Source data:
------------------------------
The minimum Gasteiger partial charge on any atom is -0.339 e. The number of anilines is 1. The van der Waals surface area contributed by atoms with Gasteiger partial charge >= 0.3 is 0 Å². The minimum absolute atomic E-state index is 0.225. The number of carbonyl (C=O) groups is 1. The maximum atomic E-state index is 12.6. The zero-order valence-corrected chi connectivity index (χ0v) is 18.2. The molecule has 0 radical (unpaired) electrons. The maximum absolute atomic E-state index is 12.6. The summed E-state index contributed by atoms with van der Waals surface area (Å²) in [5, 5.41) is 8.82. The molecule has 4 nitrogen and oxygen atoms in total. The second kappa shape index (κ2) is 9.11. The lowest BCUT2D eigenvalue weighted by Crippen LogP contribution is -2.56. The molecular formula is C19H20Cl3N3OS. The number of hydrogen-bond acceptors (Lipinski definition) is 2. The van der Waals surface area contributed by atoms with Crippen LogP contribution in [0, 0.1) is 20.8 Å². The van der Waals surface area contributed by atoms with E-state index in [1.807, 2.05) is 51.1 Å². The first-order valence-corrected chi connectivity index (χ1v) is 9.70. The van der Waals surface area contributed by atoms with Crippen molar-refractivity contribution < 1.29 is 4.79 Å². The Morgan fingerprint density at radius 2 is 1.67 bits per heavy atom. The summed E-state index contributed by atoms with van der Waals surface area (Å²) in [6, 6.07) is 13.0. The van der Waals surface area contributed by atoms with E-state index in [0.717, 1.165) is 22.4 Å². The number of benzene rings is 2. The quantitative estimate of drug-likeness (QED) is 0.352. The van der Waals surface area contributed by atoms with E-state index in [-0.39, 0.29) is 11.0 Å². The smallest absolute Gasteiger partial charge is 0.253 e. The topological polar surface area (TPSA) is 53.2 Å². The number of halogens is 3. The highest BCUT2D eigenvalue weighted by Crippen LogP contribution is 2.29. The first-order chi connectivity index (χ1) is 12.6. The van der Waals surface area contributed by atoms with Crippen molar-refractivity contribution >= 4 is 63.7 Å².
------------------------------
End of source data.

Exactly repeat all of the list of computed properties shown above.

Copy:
The minimum Gasteiger partial charge on any atom is -0.339 e. The number of anilines is 1. The van der Waals surface area contributed by atoms with Gasteiger partial charge >= 0.3 is 0 Å². The minimum absolute atomic E-state index is 0.225. The number of carbonyl (C=O) groups is 1. The maximum atomic E-state index is 12.6. The zero-order valence-corrected chi connectivity index (χ0v) is 18.2. The molecule has 0 radical (unpaired) electrons. The maximum absolute atomic E-state index is 12.6. The summed E-state index contributed by atoms with van der Waals surface area (Å²) in [5, 5.41) is 8.82. The molecule has 4 nitrogen and oxygen atoms in total. The second kappa shape index (κ2) is 9.11. The lowest BCUT2D eigenvalue weighted by Crippen LogP contribution is -2.56. The molecular formula is C19H20Cl3N3OS. The number of hydrogen-bond acceptors (Lipinski definition) is 2. The van der Waals surface area contributed by atoms with Crippen LogP contribution in [0, 0.1) is 20.8 Å². The van der Waals surface area contributed by atoms with E-state index in [1.807, 2.05) is 51.1 Å². The first-order valence-corrected chi connectivity index (χ1v) is 9.70. The van der Waals surface area contributed by atoms with Crippen molar-refractivity contribution < 1.29 is 4.79 Å². The Morgan fingerprint density at radius 2 is 1.67 bits per heavy atom. The summed E-state index contributed by atoms with van der Waals surface area (Å²) in [6, 6.07) is 13.0. The van der Waals surface area contributed by atoms with E-state index in [0.717, 1.165) is 22.4 Å². The number of benzene rings is 2. The quantitative estimate of drug-likeness (QED) is 0.352. The van der Waals surface area contributed by atoms with E-state index in [-0.39, 0.29) is 11.0 Å². The smallest absolute Gasteiger partial charge is 0.253 e. The topological polar surface area (TPSA) is 53.2 Å². The number of halogens is 3. The highest BCUT2D eigenvalue weighted by Crippen LogP contribution is 2.29. The first-order chi connectivity index (χ1) is 12.6. The van der Waals surface area contributed by atoms with Crippen molar-refractivity contribution >= 4 is 63.7 Å².